The misleading and wasteful recall campaign against Mike Bonin is based on lies. Find out more about the lies the recall leaders have been telling (and the truth they are distorting) below.
LIE: Recall leaders repeatedly claim -- and widely perpetuate in press and social media -- that Bonin and the City plan to reduce lanes on 19 Major Streets in District 11 -- and they keep listing major thoroughfares: Lincoln Blvd, Wilshire, Santa Monica Blvd, Olympic, Pico, Centinela, Bundy, San Vicente, Sepulveda, Abbott Kinney, PCH and the rest of Venice Blvd. (Source: recallbonin.com, numerous media interviews with recall leaders)
TRUTH: There are no other road diets planned on any of these streets -- and recall leaders know it.
- This has become the most frequent, and most dangerous, of the recall leaders' intentionally misleading statements, because they are hoping to scare neighbors in communities not affected by safety projects in Mar Vista or Playa del Rey to supporting the recall.
- The recall effort has shamelessly cherry-picked information and distorted it, and are making claims that any street that in the next 30 years might get transit, pedestrian safety, or cycling improvements or projects is a secret plan to reduce lanes.
- When pressed on this point, recall leaders relent that not all 19 streets are going to receive road diets.
- The Mobility Plan/Vision 2035 creates a menu of options that empowers communities to choose mobility and safety solutions that work for them - such as crosswalks, bike lanes, etc. There are NO planned reconfigurations.
LIE: Recall leaders claim Mike and LADOT have plans to reduce lanes on Lincoln Boulevard. (Source: recallbonin.com, numerous media interviews with recall leaders.)
TRUTH: Mike and LADOT are planning to ADD lanes on Lincoln.
- Recall leaders are claiming that city environmental study to improve the Lincoln Bridge over the Ballona Wetlands will lead to reduction in lanes. On the contrary, the project being studied would add a lane of vehicle traffic -- in an addition to pedestrian and cycling access.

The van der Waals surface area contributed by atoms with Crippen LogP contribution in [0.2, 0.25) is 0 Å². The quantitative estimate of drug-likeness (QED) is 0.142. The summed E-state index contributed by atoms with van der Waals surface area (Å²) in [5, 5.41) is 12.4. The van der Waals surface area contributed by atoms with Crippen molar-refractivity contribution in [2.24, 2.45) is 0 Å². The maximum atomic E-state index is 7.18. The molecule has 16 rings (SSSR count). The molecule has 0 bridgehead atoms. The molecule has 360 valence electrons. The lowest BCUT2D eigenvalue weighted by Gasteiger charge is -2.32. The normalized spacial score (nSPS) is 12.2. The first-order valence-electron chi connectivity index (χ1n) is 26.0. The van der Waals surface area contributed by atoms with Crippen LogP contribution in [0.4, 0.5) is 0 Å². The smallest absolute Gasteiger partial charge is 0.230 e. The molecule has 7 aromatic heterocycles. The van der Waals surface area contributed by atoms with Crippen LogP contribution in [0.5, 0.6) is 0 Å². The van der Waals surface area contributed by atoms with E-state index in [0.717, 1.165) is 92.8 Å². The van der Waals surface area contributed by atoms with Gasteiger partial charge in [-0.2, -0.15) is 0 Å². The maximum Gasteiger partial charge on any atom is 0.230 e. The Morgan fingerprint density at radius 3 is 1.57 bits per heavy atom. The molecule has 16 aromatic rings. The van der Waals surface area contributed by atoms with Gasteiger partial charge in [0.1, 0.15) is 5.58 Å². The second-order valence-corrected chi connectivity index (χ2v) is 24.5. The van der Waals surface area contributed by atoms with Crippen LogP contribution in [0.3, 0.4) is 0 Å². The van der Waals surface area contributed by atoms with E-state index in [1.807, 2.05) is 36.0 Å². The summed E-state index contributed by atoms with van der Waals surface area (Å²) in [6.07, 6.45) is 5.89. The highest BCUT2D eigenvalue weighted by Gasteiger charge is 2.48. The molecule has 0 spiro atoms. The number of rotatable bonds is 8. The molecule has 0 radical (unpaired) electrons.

LIE: A recall is necessary because “Bonin is termed out.” (Source: recallbonin.com website and emails)
TRUTH: Mike is just beginning his second term as a Councilmember. Councilmembers are allowed to serve up to three terms.
- Falsely claiming that Mike is termed out is part of how recall leaders are justifying an expensive recall effort that seeks to undermine the will of voters who resoundingly re-elected Mike with 71% of the vote earlier this year.
LIE: “Mike refuses to meet with or engage with people who disagree with him.” (Source: recallbonin.com website)
TRUTH: Mike meets frequently with people who disagree him, and regularly goes to meetings he is requested to attend with people who disagree with him.
- Below is just a handful of recent examples of when Mike has met with, listened to, and worked with neighbors who disagreed with him:
- Mike reached out to recall organizer Alexis Edelstein and offered to meet in June. Alexis responded by launching a recall website and going on the John and Ken (alt-right shock jocks) radio show to announce the recall effort.
- Mike attended the July Mar Vista Community Council meeting, where he listened to 117 supporters and opponents speak on their thoughts about the project during public comment.
- Mike met and discussed the Great Streets project with recall proponent Demetrios Mavromichalis at the Venice Grind, and with Ken Marek, Richard McMillan, Alix Gucovsky and several others for 30 minutes at the Mar Vista Neighborhood Association Block Party.
- Mike met and discussed the Great Streets project with dozens of people at the LADOT Open House at Windward School on July 24
- Last year, Mike convened a Town Hall meeting in Venice last year with hundreds of constituents to discuss his homelessness strategy for Venice. Mike also attended a special LAPD Town Hall after the death of Brandon Glenn.
LIE: “...earlier this year [Mike] was a no-show at the candidate's debates.”(Source: recallbonin.com)